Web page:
Submitted to: ACS Omega
Publication Type: Peer Reviewed Journal
Publication Acceptance Date: 7/16/2018
Publication Date: 8/6/2018
Citation: Shelver, W.L., Lupton, S.J., Shappell, N.W., Smith, D.J., Hakk, H. 2018. Distribution of chemical residues among fat, skim, curd, whey, and protein fractions in fortified, pasteurized milk. ACS Omega. 3(8):8697-8708. https://doi.org/10.1021/acsomega.8b00762.
Interpretive Summary: Milk is a complex food that is often processed into other commercial products. During milk processing trace-level chemical contaminants might become concentrated in fractions such as skim milk, milk fat (cream products), curd (cheese products), whey, or whey powder, possibly to levels of potential concern. To test whether chemicals differentially partition into milk fractions, laboratory experiments mimicking milk processing operations were conducted on 12 potential chemical contaminants. The selected chemicals varied widely with respect to chemical properties. Highly fat soluble chemical contaminants concentrated into milk fat, while moderately fat soluble chemicals tended to concentrate in curd, and water soluble chemicals ended up in whey. A chemical’s fat solubility was reasonably predictive of its partitioning into milk fractions, though additional factors such as chemical-protein interactions also influenced partitioning. Our study demonstrated that a chemical contaminant’s movement into processed milk products could be reasonably predicted by a contaminant’s chemical properties.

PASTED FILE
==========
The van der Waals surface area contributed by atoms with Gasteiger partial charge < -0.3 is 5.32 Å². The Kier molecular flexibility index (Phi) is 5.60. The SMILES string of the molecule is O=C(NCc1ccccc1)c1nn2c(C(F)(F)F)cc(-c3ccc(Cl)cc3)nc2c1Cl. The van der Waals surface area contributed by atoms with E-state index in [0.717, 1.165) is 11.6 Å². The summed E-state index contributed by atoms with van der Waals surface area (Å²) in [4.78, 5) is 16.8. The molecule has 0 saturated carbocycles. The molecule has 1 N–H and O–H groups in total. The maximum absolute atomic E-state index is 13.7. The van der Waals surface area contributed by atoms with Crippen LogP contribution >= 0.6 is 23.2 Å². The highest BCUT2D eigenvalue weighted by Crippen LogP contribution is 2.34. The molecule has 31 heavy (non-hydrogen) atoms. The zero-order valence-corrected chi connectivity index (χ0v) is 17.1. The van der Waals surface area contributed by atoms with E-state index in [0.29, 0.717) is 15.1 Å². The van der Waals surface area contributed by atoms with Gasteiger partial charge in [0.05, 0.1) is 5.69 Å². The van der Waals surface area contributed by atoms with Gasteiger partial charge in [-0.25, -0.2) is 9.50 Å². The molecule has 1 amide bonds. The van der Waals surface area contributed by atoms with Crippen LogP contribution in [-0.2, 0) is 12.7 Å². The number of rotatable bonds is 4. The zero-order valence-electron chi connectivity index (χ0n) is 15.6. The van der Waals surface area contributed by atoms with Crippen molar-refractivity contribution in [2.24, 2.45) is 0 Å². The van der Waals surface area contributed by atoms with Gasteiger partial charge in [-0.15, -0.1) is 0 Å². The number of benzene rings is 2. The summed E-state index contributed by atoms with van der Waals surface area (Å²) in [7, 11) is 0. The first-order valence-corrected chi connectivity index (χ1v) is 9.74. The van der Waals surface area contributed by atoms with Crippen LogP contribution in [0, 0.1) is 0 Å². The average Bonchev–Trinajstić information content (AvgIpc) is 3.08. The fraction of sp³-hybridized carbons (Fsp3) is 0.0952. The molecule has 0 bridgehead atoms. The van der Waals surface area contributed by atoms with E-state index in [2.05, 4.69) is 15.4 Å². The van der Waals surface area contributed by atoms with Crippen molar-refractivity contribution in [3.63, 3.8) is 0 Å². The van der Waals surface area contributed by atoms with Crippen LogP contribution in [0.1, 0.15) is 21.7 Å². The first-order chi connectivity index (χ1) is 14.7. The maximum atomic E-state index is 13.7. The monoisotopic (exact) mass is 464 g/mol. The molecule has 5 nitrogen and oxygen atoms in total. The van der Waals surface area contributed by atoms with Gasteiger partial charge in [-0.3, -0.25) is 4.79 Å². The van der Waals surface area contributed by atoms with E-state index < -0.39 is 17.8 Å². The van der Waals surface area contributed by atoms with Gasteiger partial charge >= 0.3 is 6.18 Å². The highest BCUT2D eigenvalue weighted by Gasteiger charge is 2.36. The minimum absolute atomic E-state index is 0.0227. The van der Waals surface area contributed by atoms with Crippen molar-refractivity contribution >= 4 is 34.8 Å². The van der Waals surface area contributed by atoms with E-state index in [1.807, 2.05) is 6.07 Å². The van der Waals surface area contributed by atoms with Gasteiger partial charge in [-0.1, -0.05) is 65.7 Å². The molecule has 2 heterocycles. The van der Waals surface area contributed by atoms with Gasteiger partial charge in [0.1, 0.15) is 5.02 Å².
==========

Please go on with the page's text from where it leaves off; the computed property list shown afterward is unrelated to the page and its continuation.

Technical Abstract: The distribution of twelve environmental contaminants or metabolites with diverse polarities (BDE-99; bisphenol A; estrone; glyphosate; ß-HBCD, imidacloprid; PCB-118; 3-methylsulfone PCB-101; 1,2,7,8-TCDD; 2-hydroxy-1,3,7,8-TCDD; tetrabromobisphenol A; and triclocarban) among skim milk, fat, curd, whey, whey retentate and whey permeate was characterized. Analysis of these compounds along with 15 drugs previously studied, provided a robust linear model predicting the distribution between skim and fat and the chemical’s lipophilicity (log P, r2 = 0.71; log D, r2 = 0.81). Similarly, distribution between curd and whey was correlated to lipophilicity (log P, r2 = 0.63; log D, r2 =0.75). Phenolic compounds had less predictable distribution patterns based on their lipophilicities. Within the whey fraction, chemicals with greater lipophilicity associated with whey proteins more than hydrophilic chemicals. The resultant model could help predict the potential distribution of chemical contaminants among milk products in cow milk, if present.